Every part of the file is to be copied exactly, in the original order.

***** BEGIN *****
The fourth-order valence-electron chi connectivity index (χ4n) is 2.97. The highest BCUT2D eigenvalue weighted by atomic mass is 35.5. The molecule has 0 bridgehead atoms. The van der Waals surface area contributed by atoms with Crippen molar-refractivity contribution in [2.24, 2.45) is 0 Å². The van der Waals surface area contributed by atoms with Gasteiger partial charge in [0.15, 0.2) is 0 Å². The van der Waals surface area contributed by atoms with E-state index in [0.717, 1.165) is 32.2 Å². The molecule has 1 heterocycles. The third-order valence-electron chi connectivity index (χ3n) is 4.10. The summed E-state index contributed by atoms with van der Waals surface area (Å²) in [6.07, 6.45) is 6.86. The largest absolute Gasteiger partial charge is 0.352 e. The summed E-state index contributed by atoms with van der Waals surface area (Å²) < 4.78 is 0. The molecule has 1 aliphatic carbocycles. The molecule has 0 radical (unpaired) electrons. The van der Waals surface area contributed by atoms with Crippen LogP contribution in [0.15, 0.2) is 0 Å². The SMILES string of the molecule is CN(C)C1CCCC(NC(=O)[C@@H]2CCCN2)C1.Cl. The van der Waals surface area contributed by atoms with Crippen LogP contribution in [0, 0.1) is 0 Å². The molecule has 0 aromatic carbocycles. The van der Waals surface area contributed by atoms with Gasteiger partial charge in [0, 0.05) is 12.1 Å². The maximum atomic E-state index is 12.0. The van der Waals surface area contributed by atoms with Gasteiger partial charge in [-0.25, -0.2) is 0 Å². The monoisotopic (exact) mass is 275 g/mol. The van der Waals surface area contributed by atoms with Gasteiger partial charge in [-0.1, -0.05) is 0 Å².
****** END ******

The fourth-order valence-electron chi connectivity index (χ4n) is 2.97. The highest BCUT2D eigenvalue weighted by atomic mass is 35.5. The molecule has 0 bridgehead atoms. The van der Waals surface area contributed by atoms with Crippen molar-refractivity contribution in [2.24, 2.45) is 0 Å². The van der Waals surface area contributed by atoms with Gasteiger partial charge in [0.15, 0.2) is 0 Å². The van der Waals surface area contributed by atoms with E-state index in [0.717, 1.165) is 32.2 Å². The molecule has 1 heterocycles. The third-order valence-electron chi connectivity index (χ3n) is 4.10. The summed E-state index contributed by atoms with van der Waals surface area (Å²) in [6.07, 6.45) is 6.86. The largest absolute Gasteiger partial charge is 0.352 e. The summed E-state index contributed by atoms with van der Waals surface area (Å²) < 4.78 is 0. The molecule has 1 aliphatic carbocycles. The molecule has 0 radical (unpaired) electrons. The van der Waals surface area contributed by atoms with Crippen LogP contribution in [0.15, 0.2) is 0 Å². The SMILES string of the molecule is CN(C)C1CCCC(NC(=O)[C@@H]2CCCN2)C1.Cl. The van der Waals surface area contributed by atoms with Crippen LogP contribution in [0, 0.1) is 0 Å². The molecule has 0 aromatic carbocycles. The van der Waals surface area contributed by atoms with Gasteiger partial charge in [0, 0.05) is 12.1 Å². The maximum atomic E-state index is 12.0. The van der Waals surface area contributed by atoms with Gasteiger partial charge in [-0.25, -0.2) is 0 Å². The monoisotopic (exact) mass is 275 g/mol. The van der Waals surface area contributed by atoms with Gasteiger partial charge in [-0.1, -0.05) is 0 Å².